It had me reflecting on my time at Village Bakery where we made French Country Bread across each shift as the bakery operated 24 hours a day.   Though we used stiff levain, it was remarkable the level of activity with the leaven from 3 refreshments every 24 hours.   Of course, holding 41kg as stock, and building that up to over 130kg served to increase strength and activity all the more.

SFBI will also be in the position of refreshing their levains for use on a virtually continuous basis too.   Understanding this is key to successful adaptation of leaven feeding to home production on a less frequent basis.

Very best wishes

Andy

dmsnyder's picture
dmsnyder

At SFBI, where they were not only giving workshops but also baking for their retail bakery in San Francisco (Thorough Bread Bakery), the levain was fed at 5 am and 5 pm. I can't recall the fermentation temperature they used, but I do recall the levain was kept in a temperature-controlled cabinet, not at room temperature. 

I like several things about the twice-a-day feeding schedule. The starter is more active than it is after a single refreshement. The bread made with it has a better flavor balance. Baking only on weekends, I am not currently able to do daily twice a day feeds, but I think, with discipline and planning, I can get a similar effect by starting my baking routine on Thursday evening by activating my refrigerated starter and going from there.

The challenge is that, after a second feeding, my starter is mature in much less than 12 hours. I suppose, the answer is to use a smaller inoculation, but won't this actuall result in a more sour starter?

David

isand66's picture
isand66

Hi David,

Can you tell me what hydration level is your liquid starter at?

I use a firm starter so I would need to know this to convert it over to a liquid one.

As always your results are excellent and I appreciate your thorough write up.

Thanks,
Ian

dmsnyder's picture
dmsnyder

In theory, my liquid starter is 100% hydration. However, I inoculate it with a firm starter which is 50% hydration. So, let's see ....

The stater is activated with 40 g starter, 100 g flour, 100 g water. However, the 40 g of  "mother" consists of  approximately 27 g flour and 13 g water. So, the activated starter has a total of 127 g flour and 113 g water. 113/127 = 0.89 x 100 = 89% hydration.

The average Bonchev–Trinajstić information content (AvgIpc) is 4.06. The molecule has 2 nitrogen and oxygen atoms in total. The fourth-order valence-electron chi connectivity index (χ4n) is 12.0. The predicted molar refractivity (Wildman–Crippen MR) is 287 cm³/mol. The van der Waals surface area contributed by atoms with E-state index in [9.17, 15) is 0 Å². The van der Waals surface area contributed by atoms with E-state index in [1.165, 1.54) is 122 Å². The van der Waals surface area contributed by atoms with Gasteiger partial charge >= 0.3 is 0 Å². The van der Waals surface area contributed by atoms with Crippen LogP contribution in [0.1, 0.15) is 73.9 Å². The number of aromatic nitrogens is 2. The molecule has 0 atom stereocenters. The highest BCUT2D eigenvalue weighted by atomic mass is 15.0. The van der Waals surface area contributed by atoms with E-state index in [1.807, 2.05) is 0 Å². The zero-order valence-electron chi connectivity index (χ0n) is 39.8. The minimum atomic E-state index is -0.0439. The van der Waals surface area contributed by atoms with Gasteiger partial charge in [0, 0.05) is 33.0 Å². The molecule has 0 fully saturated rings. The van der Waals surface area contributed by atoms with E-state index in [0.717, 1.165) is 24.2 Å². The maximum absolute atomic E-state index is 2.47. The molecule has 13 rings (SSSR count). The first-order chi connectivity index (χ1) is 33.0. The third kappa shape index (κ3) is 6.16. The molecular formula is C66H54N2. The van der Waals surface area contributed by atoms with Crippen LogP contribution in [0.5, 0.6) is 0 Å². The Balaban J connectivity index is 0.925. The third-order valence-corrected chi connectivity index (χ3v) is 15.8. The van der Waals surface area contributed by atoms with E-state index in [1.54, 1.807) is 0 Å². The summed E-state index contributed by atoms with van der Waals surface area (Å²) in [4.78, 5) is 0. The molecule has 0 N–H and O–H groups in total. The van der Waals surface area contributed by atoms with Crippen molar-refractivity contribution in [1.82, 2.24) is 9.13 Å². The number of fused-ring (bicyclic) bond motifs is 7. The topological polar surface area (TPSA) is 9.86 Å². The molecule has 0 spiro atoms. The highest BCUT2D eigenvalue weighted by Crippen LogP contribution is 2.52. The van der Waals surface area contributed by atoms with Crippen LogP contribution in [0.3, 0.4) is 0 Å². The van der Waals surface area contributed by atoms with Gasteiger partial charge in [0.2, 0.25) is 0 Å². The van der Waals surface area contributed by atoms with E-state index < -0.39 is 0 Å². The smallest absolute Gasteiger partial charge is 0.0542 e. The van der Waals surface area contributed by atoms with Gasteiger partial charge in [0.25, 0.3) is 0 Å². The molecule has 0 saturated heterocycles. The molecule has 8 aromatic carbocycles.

After the second feeding, it's closer to 100% hydration. You can do the calculation, if you want.

Thanks for your kind words.

David

PiPs's picture
PiPs

Great looking bread David ... excellent crust colour.

Cheers,
Phil

 

dmsnyder's picture
dmsnyder

David

GSnyde's picture
GSnyde

I may try that levain building approach some time. I'm pretty hooked on pain au levain with some whole wheat, though. Maybe I'll do a liquid levain fed every 12 hours with my usual 70-20-10 flour mix.

I've also been thinking about some of wonderful SFBI formulas you shared that I haven't baked in a while--like the Raisin-Walnut bread.

Very pretty loaves.

Glenn

dmsnyder's picture
dmsnyder

I generally favor sourdough breads with 10-20% whole wheat or rye. This bread, with just a small fraction of whole grains, has such a wonderful flavor, I do recommend you try it.

If you can wait just a little longer, you will see the SF SD with walnuts I baked this morning.

David

ml's picture
ml

Hi David,

I was just starting a refresh, wondering about the many different preferences as to how to do this.

I was taught a certain ratio, roughly 14% seed, for 100%. All prof. bakers seem to have a different ratio.

Did SFBI especially like the 40%, as above? Have you refreshed with %, much?

Do you like this, or not?

Great lesson

ML

 

dmsnyder's picture
dmsnyder

Well, I did like the result I got with the procedure described in the OP.

The SFBI-recommended feeding for a liquid levain was 40:100:100 (starter:water:flour).  This was to activate a starter that had been refrigerated for a few days. To then make a firm levain, the recommended ration was 60:5o:100 for most formulas.

To mix starter for storage, the recommended ration was 25:50:100.